In last week’s article, we looked at call options and how you can buy them in anticipation of a stock price going up. If you didn’t get a chance to read the article, then please click here.
To give you a quick recap, a call option gives the buyer the right to buy shares in a company for a specified price (called the exercise or strike price) at any time until the option expires.
The person who sells this call option to them, the option ‘writer’, takes on an obligation. They must hand over the shares at the strike price if the buyer exercises their option. For taking on this obligation, the option writer receives a premium.
Let’s now take a look at put options. You buy a put option when you think the share price might be headed for a fall.
A put option gives the buyer the right to sell shares in a company for a specified price (also called the exercise or strike price) at any time until the option expires. As with a call option, the put option writer receives a premium for taking on this obligation.
There are two main reasons for buying a put option. First, you can buy a put to protect your existing shares from a potential fall — like a form of insurance.
Second, you can buy a put option to speculate. The value of a put option increases as the share price falls. Even if you don’t own the underlying shares, you can buy a put option with the hope of selling it later for a profit before it expires.
For the purposes of this article, we’ll concentrate on using put options as a way to protect your shares.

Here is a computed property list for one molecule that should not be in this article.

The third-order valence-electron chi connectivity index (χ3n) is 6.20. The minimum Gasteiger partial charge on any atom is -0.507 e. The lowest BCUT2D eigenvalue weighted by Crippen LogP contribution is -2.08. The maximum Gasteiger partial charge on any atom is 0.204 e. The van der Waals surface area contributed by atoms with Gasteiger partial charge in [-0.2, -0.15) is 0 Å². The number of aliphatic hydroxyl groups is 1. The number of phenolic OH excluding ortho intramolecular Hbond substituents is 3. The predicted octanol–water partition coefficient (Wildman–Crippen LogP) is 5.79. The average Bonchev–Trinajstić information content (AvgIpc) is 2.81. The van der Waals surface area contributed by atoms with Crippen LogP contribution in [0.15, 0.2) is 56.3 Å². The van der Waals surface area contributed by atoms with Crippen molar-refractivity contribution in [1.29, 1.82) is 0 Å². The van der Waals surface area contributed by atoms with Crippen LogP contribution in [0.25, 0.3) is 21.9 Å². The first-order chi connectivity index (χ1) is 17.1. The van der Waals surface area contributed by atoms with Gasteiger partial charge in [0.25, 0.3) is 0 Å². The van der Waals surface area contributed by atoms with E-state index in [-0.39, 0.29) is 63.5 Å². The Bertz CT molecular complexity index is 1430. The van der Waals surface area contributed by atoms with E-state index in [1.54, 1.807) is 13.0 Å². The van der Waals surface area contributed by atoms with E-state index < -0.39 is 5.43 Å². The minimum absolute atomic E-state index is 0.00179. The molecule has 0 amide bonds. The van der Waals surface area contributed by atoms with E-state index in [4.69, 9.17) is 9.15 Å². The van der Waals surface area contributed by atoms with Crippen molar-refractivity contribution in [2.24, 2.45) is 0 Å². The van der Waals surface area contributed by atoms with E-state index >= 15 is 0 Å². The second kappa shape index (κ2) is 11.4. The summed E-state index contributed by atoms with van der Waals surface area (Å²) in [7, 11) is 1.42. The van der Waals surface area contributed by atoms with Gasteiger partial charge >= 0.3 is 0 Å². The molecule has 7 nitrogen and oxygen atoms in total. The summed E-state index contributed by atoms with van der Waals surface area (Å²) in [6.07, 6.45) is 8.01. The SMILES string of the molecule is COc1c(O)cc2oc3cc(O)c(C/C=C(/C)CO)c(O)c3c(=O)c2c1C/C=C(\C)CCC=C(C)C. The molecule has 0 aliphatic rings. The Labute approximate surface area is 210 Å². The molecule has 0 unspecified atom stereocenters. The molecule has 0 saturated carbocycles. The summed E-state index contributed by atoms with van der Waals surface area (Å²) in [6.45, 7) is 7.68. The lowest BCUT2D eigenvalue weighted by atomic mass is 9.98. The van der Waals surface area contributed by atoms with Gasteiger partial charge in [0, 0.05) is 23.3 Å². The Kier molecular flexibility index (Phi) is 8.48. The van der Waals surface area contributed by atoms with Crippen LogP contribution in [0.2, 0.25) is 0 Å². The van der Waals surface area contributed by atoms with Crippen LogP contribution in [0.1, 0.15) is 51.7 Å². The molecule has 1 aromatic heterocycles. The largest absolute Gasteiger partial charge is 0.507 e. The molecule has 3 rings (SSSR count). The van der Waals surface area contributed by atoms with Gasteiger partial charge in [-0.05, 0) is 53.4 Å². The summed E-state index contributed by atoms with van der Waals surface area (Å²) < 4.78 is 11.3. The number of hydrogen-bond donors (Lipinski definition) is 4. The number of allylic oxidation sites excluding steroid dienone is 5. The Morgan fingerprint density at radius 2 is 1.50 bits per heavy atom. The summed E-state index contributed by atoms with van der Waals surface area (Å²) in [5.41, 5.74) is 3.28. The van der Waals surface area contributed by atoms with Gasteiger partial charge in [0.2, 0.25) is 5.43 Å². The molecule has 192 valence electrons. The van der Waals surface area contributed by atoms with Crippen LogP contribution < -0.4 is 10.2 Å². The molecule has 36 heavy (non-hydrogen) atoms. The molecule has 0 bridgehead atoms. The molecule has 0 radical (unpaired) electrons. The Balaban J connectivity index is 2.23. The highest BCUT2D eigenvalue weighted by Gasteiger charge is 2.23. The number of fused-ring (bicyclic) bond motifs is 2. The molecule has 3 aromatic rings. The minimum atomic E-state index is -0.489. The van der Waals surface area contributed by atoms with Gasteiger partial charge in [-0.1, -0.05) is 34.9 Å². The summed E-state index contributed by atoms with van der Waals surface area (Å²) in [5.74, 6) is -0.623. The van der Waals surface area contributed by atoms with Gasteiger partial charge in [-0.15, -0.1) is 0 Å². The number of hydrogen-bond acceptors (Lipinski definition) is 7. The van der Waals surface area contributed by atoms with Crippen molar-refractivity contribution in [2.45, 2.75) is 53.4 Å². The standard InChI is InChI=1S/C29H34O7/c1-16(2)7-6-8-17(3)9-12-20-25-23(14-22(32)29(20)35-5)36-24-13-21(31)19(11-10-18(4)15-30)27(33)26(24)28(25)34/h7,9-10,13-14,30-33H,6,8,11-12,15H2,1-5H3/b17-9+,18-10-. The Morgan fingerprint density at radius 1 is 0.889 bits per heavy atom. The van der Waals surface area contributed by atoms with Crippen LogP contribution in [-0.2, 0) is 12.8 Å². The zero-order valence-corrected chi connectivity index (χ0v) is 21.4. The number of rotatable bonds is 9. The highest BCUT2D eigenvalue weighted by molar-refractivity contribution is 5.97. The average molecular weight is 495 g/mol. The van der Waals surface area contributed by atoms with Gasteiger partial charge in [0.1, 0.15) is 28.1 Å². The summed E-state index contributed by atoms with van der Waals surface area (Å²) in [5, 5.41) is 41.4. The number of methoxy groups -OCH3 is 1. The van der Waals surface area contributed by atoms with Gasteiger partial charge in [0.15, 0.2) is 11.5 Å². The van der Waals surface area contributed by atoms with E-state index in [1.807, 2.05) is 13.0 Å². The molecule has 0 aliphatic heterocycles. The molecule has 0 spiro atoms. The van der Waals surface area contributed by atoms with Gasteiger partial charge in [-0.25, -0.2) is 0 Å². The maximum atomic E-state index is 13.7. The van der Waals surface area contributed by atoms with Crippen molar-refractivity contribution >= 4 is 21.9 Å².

Please note that this example is shown for illustrative purposes and is not a recommendation.
You want to hold your Westpac shares for the long term, but you’re worried about the recent level of volatility. What happens if the share price takes a tumble?
If you sell your shares — instead of falling, the share price might do the opposite. They could go up in value. Plus you want to collect any dividends Westpac pays you along the way.
Buying a put option is one way of covering both angles. It allows you to participate in any upside, while also protecting you from any potential downside. Let me explain.
As a put option buyer, remember you are buying the right to sell your shares at the strike price, at any time up until the option expires. If you exercise that right, the option seller must take delivery of the shares at that strike price.
However, if the share price goes up or even trades sideways, then you won’t need to exercise that right. You just keep your shares and let the option expire without exercising it.
It’s easiest to think about it the same way you do about your house insurance. You pay a premium to your insurer to protect you if something happens to your house. Like a fire or a wild storm. If nothing happens to your house, then you have no need to make a claim.
And so it is when you buy a put option on a share. It allows you to sell your shares if they fall below a predetermined price. That is, the strike price. If they don’t fall below that price, then you won’t need to exercise your option. Or in insurance speak, you won’t need to make a claim.